Star Trek: Picard Showrunner Reveals His Ideal Version of the Show

The first season of Star Trek: Picard wrapped up this week, bringing a season of big moments for [...]

The first season of Star Trek: Picard wrapped up this week, bringing a season of big moments for the Star Trek universe to an end. It also wraps up Michael Chabon's time as showrunner on the series. While Chabon seems satisfied with the work he's done, there's a different version of Star Trek: Picard he would have rather made. He revealed an even more ground pitch for a Star Trek series during an interview with Variety. "You know, personally speaking, my own tastes and inclination, I always said when we were in the earliest versions of the room for this show, if we could have just done a whole show about Picard and the dog on the vineyard in France, with no starships, no phasers, the only Romulans would be those two Romulans who work for him on the vineyard, and no politics — just, like, there's a funfair down in the village and they all go, and maybe Picard solves a very low stakes mystery in the village, like, someone has stolen the antique bell out of the bell tower, or something like that? I would have loved to write that show. Um. I don't think the world's quite ready for a Star Trek show like that, and there's probably maybe not that big of an audience for a Star Trek show like that."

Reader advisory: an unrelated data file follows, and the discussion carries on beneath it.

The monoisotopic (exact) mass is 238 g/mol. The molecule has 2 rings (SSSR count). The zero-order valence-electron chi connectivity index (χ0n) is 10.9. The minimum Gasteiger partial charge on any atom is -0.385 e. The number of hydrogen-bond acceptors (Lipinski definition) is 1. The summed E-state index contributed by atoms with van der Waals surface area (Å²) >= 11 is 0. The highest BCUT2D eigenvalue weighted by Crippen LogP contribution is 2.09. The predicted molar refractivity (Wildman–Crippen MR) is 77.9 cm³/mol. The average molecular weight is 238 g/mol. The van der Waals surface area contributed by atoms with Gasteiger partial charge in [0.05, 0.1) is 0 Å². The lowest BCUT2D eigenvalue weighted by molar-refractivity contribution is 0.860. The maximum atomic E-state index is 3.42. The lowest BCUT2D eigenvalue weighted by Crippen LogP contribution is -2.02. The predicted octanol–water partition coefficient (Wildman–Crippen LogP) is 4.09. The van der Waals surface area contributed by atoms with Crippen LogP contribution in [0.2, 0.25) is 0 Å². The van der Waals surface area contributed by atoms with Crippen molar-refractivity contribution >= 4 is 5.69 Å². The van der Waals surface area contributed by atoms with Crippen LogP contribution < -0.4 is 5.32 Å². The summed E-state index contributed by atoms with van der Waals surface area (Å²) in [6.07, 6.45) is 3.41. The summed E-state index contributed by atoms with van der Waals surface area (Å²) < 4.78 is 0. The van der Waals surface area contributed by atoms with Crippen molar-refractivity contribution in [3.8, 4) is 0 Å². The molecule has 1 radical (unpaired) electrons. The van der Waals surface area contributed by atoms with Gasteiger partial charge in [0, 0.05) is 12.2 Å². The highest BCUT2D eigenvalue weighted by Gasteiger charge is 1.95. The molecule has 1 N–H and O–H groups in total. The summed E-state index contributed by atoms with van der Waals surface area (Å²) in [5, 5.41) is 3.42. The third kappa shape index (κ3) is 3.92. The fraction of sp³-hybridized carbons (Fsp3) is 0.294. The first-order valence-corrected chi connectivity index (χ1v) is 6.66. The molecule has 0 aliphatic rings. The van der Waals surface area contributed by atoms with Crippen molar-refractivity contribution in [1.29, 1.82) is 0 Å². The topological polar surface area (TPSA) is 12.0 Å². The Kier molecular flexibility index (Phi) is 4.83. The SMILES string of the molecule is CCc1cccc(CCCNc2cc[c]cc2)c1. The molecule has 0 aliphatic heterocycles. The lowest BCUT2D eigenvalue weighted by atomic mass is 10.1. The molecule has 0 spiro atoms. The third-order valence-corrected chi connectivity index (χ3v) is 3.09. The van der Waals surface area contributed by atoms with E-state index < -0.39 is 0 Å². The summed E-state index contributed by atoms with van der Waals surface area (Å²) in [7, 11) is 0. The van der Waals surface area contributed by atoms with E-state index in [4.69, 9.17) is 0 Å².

He also goes into detail about how he and the other writers and producers tried to balance personal, character moments with the demands of the series' plot. "I mean, there's always going to be a tension — and this applies when you're writing novels, too," he says. "It's a tension that all writers experience when you're trying to produce a sustained work of fiction, whether that's on the page or on screen.

"I think a useful metaphor for thinking about it is an Etch A Sketch. If you remember, there are two dials on the Etch A Sketch, one is plot and one is character. What you're trying to do, and it's really hard, is to turn them exactly the same amount so that you're getting a perfect 45 degree angle. But as soon as you commit to a plotted story, which we committed to from the opening scene of Episode 1, you've strapped yourself to a plot-driven engine that you're going to have to push back against really hard to try to hold it into that 45 degree angle."

Chabon's time as showrunner is done, but he'll be back to write two episode of Star Trek: Picard's second season. Writing on the new season is already underway.